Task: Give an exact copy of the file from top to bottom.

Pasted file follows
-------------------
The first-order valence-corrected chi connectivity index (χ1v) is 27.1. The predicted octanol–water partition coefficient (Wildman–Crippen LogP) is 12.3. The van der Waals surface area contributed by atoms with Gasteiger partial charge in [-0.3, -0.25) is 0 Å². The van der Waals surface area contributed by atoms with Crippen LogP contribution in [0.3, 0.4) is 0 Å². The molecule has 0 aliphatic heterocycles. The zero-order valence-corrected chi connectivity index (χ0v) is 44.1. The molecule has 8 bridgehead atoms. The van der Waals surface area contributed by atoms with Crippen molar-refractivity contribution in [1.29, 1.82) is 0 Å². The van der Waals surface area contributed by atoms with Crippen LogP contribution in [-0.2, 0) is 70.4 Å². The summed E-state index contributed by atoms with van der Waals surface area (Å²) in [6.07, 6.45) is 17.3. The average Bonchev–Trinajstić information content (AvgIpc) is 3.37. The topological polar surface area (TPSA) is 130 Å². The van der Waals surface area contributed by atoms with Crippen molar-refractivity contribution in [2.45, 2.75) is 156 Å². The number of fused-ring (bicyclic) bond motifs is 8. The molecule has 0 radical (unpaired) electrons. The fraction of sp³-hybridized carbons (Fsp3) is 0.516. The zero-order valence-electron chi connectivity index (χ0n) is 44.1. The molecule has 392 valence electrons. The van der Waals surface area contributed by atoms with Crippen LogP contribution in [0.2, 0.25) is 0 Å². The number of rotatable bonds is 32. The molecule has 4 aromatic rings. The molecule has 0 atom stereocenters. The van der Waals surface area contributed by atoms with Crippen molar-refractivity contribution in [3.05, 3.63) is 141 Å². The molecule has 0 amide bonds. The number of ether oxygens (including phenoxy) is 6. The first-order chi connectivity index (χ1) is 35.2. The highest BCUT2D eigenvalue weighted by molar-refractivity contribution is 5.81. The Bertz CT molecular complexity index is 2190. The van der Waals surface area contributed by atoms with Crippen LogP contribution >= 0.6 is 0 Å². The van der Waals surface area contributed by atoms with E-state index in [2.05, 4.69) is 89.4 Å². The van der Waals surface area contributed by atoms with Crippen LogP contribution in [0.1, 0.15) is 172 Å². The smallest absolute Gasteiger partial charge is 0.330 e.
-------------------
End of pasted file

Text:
The first-order valence-corrected chi connectivity index (χ1v) is 27.1. The predicted octanol–water partition coefficient (Wildman–Crippen LogP) is 12.3. The van der Waals surface area contributed by atoms with Gasteiger partial charge in [-0.3, -0.25) is 0 Å². The van der Waals surface area contributed by atoms with Crippen LogP contribution in [0.3, 0.4) is 0 Å². The molecule has 0 aliphatic heterocycles. The zero-order valence-corrected chi connectivity index (χ0v) is 44.1. The molecule has 8 bridgehead atoms. The van der Waals surface area contributed by atoms with Crippen molar-refractivity contribution in [1.29, 1.82) is 0 Å². The van der Waals surface area contributed by atoms with Crippen LogP contribution in [-0.2, 0) is 70.4 Å². The summed E-state index contributed by atoms with van der Waals surface area (Å²) in [6.07, 6.45) is 17.3. The average Bonchev–Trinajstić information content (AvgIpc) is 3.37. The topological polar surface area (TPSA) is 130 Å². The van der Waals surface area contributed by atoms with Crippen molar-refractivity contribution in [2.45, 2.75) is 156 Å². The number of fused-ring (bicyclic) bond motifs is 8. The molecule has 0 radical (unpaired) electrons. The fraction of sp³-hybridized carbons (Fsp3) is 0.516. The zero-order valence-electron chi connectivity index (χ0n) is 44.1. The molecule has 392 valence electrons. The van der Waals surface area contributed by atoms with Crippen LogP contribution in [0.2, 0.25) is 0 Å². The number of rotatable bonds is 32. The molecule has 4 aromatic rings. The molecule has 0 atom stereocenters. The van der Waals surface area contributed by atoms with Crippen molar-refractivity contribution in [3.05, 3.63) is 141 Å². The molecule has 0 amide bonds. The number of ether oxygens (including phenoxy) is 6. The first-order chi connectivity index (χ1) is 35.2. The highest BCUT2D eigenvalue weighted by molar-refractivity contribution is 5.81. The Bertz CT molecular complexity index is 2190. The van der Waals surface area contributed by atoms with Crippen LogP contribution >= 0.6 is 0 Å². The van der Waals surface area contributed by atoms with E-state index in [2.05, 4.69) is 89.4 Å². The van der Waals surface area contributed by atoms with Crippen LogP contribution in [0.1, 0.15) is 172 Å². The smallest absolute Gasteiger partial charge is 0.330 e.